Republican candidates for the Arizona Corporation Commission violated the rules by using hundreds of thousands of dollars that were meant to be spent in the primary to go after their Democratic general election opponents, the agency that runs the state’s public finance system agreed today.Read More »
Arizona's campaign finance commission on Wednesday will consider a proposed settlement agreement to have the three Republican candidates return a total of nearly $29,000 of public financing.Read More »
Phoenix resident Judi Villa got a surprise in the mail last month. The 64-year-old grandmother opened a large envelope containing a “Thank You” note from Rep. Catherine Miranda for her $5 contribution to the Legislative District 27 candidate’s Clean Elections campaign.Read More »
At a recent Clean Elections debate at Florence Town Hall, Democrat Ernest Bustamante told voters about his service as a former state representative, and how he knows the system at the Legislature.Read More »
After winning a three-way Republican primary for two House seats in the heavily Republican Legislative District 13 on Aug. 28, the road to the Arizona House of Representatives was wide open for political newcomer Darin Mitchell.Read More »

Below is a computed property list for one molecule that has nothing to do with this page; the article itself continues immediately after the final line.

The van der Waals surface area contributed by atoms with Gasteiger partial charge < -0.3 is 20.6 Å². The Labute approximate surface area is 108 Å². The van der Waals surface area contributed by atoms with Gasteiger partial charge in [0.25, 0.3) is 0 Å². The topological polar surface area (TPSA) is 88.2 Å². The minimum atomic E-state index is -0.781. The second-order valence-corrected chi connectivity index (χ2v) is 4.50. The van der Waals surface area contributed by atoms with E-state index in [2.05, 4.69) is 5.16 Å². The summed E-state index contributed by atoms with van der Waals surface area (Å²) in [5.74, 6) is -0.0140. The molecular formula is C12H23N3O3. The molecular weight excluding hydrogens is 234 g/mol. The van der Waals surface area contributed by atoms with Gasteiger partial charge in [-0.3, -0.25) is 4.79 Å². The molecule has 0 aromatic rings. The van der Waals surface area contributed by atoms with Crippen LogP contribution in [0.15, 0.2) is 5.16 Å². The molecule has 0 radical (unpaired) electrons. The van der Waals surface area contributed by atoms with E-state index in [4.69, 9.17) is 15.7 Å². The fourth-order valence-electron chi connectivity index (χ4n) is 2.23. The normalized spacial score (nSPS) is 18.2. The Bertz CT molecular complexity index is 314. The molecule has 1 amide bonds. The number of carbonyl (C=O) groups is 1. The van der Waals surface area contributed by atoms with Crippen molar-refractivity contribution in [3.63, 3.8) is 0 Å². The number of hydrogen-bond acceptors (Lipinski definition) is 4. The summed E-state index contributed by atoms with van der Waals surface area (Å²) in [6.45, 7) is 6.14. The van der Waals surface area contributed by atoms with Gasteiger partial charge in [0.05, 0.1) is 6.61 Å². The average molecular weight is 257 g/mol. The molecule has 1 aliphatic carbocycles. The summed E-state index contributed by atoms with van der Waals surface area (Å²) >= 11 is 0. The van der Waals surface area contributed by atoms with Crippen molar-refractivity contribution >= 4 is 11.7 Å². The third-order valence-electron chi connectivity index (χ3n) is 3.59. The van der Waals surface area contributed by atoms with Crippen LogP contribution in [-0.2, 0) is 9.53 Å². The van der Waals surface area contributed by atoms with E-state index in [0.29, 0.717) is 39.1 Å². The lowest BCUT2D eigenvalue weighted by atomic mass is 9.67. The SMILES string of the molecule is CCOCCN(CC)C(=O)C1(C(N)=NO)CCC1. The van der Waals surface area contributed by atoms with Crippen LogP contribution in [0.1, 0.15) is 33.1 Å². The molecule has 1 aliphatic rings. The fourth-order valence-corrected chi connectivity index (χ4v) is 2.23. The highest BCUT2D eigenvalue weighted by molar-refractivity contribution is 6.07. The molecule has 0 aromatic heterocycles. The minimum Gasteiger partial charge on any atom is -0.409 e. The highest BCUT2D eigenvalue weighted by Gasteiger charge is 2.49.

With the linchpin of Clean Elections gone, participation in Arizona’s once-vigorous campaign financing system has nosedived to levels not seen since the program’s infancy.
Only 72 candidates have signed up for public financing this election cycle, compared to 121 in 2010.
The reason: Clean Elections suffered a devastating blow in the middle of the 2010 campaign season, when the U.S. Supreme Court blocked the state from distributing matching funds.
The author of a measure that seeks to prohibit people from running for office if they have outstanding elections-related fines will be asking the U.S. Department of Justice for an expedited review of the bill.
The measure, if enacted before the deadline to file candidate paperwork in this year’s elections, would impact former Rep. Doug Quelland, who has refused to pay a $31,000 Clean Elections fine.
Since the passage of the Citizens Clean Election Act in 1998, a significant number of people have run for office with public funding — and many have won. Clean Elections changed the face of Arizona politics, but with fewer people deciding to run with public money, we may be poised for another big shift.Read More »
An Arizona judge is dismissing a lawsuit accusing a state agency of illegally spending public money to promote the state's public campaign finance system.Read More »
With fewer legislative candidates taking advantage of the state’s public campaign finance system, the CCEC is putting its stamp of approval on legislation to greatly alter the scope and intentions of Clean Elections.Read More »